What could be a major advance in repairing composite structures bodes well for commercial aircraft such as the Boeing 787 Dreamliner and Airbus A350XWB, which contain composites in large proportions of their structures. The new method combines robots and lasers to make repair more consistent and less expensive.
GKN Aerospace, which is the first UK company to use one of the British National Composites Centre's new automated fiber placement machines, is also pioneering the use of robotics in composites repair. GKN Aerospace is one of Boeing's composite aerostructure suppliers.
A major advance in repairing composite components bodes well for commercial aircraft that contain composites in large proportions of their structures, such as the Boeing 787 Dreamliner, shown in South Carolina as the first one built there is rolled out.
In conjunction with its program partner SCLR Lasertechnik GmbH, GKN Aerospace is deploying laser technology to automate repair. The company said in a statement that repaired structures have the same strength as can be achieved with current manual repair techniques, but repairs are more consistent and cost as much as 60 percent less.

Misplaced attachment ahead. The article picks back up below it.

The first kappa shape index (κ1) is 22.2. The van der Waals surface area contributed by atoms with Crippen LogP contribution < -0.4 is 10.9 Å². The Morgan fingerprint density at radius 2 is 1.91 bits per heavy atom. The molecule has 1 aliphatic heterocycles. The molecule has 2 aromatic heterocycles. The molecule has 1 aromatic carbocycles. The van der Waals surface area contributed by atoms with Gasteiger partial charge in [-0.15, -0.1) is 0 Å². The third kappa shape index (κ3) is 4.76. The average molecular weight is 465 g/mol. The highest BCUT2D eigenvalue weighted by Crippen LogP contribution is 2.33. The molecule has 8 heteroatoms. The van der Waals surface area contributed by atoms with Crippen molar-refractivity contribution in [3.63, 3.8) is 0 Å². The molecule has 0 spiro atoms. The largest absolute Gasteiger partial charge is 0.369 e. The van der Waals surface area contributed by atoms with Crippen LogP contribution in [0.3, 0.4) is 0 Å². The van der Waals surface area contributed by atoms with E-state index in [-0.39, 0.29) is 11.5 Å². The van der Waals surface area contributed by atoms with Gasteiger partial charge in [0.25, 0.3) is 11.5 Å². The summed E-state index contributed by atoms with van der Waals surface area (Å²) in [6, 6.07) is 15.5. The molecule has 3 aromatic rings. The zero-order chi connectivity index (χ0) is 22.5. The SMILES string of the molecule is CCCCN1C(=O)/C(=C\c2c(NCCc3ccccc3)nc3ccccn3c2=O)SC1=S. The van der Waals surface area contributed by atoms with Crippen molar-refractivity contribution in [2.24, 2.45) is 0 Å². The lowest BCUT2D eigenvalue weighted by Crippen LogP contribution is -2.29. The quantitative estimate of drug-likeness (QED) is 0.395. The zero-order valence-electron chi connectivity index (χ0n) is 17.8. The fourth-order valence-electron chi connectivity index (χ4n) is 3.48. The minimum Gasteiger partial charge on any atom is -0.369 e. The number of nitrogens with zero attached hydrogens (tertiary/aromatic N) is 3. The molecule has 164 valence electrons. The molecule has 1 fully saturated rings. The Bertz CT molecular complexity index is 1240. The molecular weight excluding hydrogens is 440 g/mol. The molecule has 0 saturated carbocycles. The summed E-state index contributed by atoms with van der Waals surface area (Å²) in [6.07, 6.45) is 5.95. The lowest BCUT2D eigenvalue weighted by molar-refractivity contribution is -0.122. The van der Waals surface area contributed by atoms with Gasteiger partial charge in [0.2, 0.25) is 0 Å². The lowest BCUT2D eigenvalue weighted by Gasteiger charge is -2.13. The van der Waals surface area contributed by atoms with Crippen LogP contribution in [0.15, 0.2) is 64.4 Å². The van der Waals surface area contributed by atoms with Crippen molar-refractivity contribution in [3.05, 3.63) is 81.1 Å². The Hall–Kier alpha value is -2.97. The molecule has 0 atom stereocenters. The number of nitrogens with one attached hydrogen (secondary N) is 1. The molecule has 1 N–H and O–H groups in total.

Manual repair techniques typically involve time-consuming grinding away of damaged structures. The new robotic cell, housed at GKN Aerospace's composites research center in the UK, is the first prototype robotic machine that uses laser technology to remove damaged composite structures on aircraft.